“Tax Freedom” Day is bullshit.

Not relatively minor chickenshit — full-on full-size bullshit. If I could pitch the entire Fraser Institute off a cliff for even thinking up the term I would do it.

So, yes, the Fraser Institute is going on about how June 6 is “Tax Freedom Day” this year — the day after which “Canadians finally pay off their taxes for the year and can start working for themselves”. And CBC, shame on them, feels the need to pay attention to their pathetic bleating.

As if paying taxes wasn’t already “working for yourself”, your family, your neighbourhood, your country. As if there’s no value at all to the services provided by all our levels of government. As if we’d be better off without those services. As if civilization doesn’t depend on them. As if you could provide them cheaper by yourself instead of taking advantage of massive economies of scale. As if the people whining about them haven’t benefited massively from the services that have been provided to them; as if those taxes didn’t pay for the educational institutions and infrastructure that’s put them in such a privileged position that they’re now free to spend their time whining instead of doing something useful.

I’ll indulge in a lengthy but topical quote from Heather Mallick’s “Tax is not a dirty word” here:

Traffic lights, military graveyards, restaurant kitchen inspection, best-before dates on cheese, transport-truck safety, passports, immunization, filtration standards for urban cremation chimneys, crosswalk-painting, drainage, bank deposit insurance, child-support enforcement, prison guards, chiropractor regulation, bridges, tunnels, flag design, auditors-general, airwaves usage, census-taking, postal codes, organ donation, courts, clean water, weather history, alcoholism treatment, classrooms, assisted reproduction, at-risk species registration, forest-insect slaughter, fish conservation, Olympic training, vehicle registration, name change, international child abduction search and rescue.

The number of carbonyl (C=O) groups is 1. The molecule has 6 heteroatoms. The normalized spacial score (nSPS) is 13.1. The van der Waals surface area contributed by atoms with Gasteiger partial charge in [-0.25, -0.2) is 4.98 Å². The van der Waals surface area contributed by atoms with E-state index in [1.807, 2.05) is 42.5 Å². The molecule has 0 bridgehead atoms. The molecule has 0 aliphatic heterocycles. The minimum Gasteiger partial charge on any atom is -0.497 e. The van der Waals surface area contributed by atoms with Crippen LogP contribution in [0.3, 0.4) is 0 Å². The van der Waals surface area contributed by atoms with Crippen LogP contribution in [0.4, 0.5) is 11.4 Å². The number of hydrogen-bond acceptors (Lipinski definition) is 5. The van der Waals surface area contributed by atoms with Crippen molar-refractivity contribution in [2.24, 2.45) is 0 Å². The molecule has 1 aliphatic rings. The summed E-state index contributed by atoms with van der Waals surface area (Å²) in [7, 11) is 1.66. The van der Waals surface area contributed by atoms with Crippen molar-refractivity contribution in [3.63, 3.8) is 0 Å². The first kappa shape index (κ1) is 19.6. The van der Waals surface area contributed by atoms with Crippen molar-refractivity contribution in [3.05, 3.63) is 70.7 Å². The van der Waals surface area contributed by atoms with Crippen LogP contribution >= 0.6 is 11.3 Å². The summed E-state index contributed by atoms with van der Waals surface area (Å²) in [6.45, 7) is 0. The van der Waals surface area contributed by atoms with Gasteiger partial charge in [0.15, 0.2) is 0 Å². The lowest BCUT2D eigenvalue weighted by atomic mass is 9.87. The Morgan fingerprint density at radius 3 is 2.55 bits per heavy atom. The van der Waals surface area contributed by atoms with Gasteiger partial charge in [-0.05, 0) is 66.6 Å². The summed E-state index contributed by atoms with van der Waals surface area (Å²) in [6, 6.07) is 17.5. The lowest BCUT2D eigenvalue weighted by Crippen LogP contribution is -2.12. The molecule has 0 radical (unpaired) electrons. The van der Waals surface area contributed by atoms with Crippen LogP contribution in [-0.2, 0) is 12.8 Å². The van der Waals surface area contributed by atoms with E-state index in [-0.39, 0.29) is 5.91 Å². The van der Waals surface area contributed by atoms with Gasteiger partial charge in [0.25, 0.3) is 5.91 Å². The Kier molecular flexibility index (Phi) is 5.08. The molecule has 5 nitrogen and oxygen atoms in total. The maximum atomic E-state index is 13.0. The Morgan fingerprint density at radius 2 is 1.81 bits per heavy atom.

Take a deep breath, class.

Building codes, nature trails, mental health treatment, Ontario cemetery finding, Toronto bike lockers, maps, vehicle sensors, P.A.T.H., apartment standards, First Nations statistics, land claims, bankruptcy, Polar Continental Shelf tracking, veterans, fence disputes, fraud and waste hotline, leaf pickup, snow removal, urban forestry, Hydro, pesticide regulation, Great Lakes pilotage, litter collection, committees of adjustment, army and navy, autism assessment, behavioural therapy, border guards, serial-killer tracking, copyright, Supreme Court appointments, governors-general, access to information, adoption records, critical infrastructure protection.

And another breath.

Air-bag safety, student loans, agricultural income stabilization, immigration, embassies and consulates, parole, postage stamps, streamlined customs clearance, the national do-not-call list, forest-fire mapping, petroleum and natural gas lands administration, canola dealer licensing, hunting and snaring licences, fisheries, elections, pensions, money-minting, aviation museums, polar ice-watching, police college, social assistance, unemployment insurance.

And that was just a taste, a smattering, of what Canadians do and have done for them, the stuff that makes you want to kiss the sweet Pearson tarmac when you get home from the bloody dust of Afghanistan and never leave this good-natured civilized paved place until whatever-awaits-us extends its bony hand and says “Follow me.”

Perhaps the Fraser Institute should relocate itself to, say, Somalia, if it feels taxes are so valueless. Fine. Go live somewhere without them. Work “for yourself”. (Here’s your AK-47, son. You’ll need it.)

Or perhaps Syria. A friend, posting the link to the blog of an out lesbian in Damascus who was just abducted off the street noted:

My friends blog about books and cycling and writing for TV, and then they go on with their lives. We are all extremely lucky.

Yes, we are lucky, extremely lucky. And in part we make our own luck by paying our damn taxes so that we can continue to live in a civilized country where people living peaceful lives don’t, as a rule, get snatched off the street.